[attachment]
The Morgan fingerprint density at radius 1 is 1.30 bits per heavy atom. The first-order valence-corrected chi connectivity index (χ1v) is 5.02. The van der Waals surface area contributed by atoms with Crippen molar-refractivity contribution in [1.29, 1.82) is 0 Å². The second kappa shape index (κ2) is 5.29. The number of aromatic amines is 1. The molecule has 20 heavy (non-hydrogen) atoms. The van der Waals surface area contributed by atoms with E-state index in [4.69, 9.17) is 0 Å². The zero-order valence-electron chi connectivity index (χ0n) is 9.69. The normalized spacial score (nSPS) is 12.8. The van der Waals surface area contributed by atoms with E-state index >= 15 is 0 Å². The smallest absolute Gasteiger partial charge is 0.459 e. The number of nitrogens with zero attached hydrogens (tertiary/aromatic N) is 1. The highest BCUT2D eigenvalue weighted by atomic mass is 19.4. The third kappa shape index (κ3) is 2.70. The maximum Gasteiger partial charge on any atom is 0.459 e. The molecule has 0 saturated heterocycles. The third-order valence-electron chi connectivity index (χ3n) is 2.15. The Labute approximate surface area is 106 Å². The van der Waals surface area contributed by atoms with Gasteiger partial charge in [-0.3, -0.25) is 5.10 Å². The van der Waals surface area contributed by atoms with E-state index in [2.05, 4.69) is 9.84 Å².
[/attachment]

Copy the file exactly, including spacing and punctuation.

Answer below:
The Morgan fingerprint density at radius 1 is 1.30 bits per heavy atom. The first-order valence-corrected chi connectivity index (χ1v) is 5.02. The van der Waals surface area contributed by atoms with Crippen molar-refractivity contribution in [1.29, 1.82) is 0 Å². The second kappa shape index (κ2) is 5.29. The number of aromatic amines is 1. The molecule has 20 heavy (non-hydrogen) atoms. The van der Waals surface area contributed by atoms with E-state index in [4.69, 9.17) is 0 Å². The zero-order valence-electron chi connectivity index (χ0n) is 9.69. The normalized spacial score (nSPS) is 12.8. The van der Waals surface area contributed by atoms with E-state index >= 15 is 0 Å². The smallest absolute Gasteiger partial charge is 0.459 e. The number of nitrogens with zero attached hydrogens (tertiary/aromatic N) is 1. The highest BCUT2D eigenvalue weighted by atomic mass is 19.4. The third kappa shape index (κ3) is 2.70. The maximum Gasteiger partial charge on any atom is 0.459 e. The molecule has 0 saturated heterocycles. The third-order valence-electron chi connectivity index (χ3n) is 2.15. The Labute approximate surface area is 106 Å². The van der Waals surface area contributed by atoms with Gasteiger partial charge in [-0.3, -0.25) is 5.10 Å². The van der Waals surface area contributed by atoms with E-state index in [2.05, 4.69) is 9.84 Å².